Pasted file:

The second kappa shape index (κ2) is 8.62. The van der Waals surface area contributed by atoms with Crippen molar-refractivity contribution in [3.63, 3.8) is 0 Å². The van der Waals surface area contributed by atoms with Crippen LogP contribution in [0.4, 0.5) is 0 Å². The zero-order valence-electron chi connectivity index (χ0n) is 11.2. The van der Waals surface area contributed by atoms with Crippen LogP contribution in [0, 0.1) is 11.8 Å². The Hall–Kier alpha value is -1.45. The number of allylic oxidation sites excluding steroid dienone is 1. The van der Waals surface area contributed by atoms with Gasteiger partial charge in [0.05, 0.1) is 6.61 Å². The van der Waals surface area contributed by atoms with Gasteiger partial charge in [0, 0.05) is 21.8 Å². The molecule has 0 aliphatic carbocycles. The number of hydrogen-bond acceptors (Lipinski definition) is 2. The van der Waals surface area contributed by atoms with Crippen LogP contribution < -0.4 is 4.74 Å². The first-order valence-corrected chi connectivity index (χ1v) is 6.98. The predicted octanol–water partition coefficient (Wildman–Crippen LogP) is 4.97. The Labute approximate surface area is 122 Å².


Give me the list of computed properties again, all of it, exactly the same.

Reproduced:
The second kappa shape index (κ2) is 8.62. The van der Waals surface area contributed by atoms with Crippen molar-refractivity contribution in [3.63, 3.8) is 0 Å². The van der Waals surface area contributed by atoms with Crippen LogP contribution in [0.4, 0.5) is 0 Å². The zero-order valence-electron chi connectivity index (χ0n) is 11.2. The van der Waals surface area contributed by atoms with Crippen LogP contribution in [0, 0.1) is 11.8 Å². The Hall–Kier alpha value is -1.45. The number of allylic oxidation sites excluding steroid dienone is 1. The van der Waals surface area contributed by atoms with Gasteiger partial charge in [0.05, 0.1) is 6.61 Å². The van der Waals surface area contributed by atoms with Gasteiger partial charge in [0, 0.05) is 21.8 Å². The molecule has 0 aliphatic carbocycles. The number of hydrogen-bond acceptors (Lipinski definition) is 2. The van der Waals surface area contributed by atoms with Crippen LogP contribution < -0.4 is 4.74 Å². The first-order valence-corrected chi connectivity index (χ1v) is 6.98. The predicted octanol–water partition coefficient (Wildman–Crippen LogP) is 4.97. The Labute approximate surface area is 122 Å².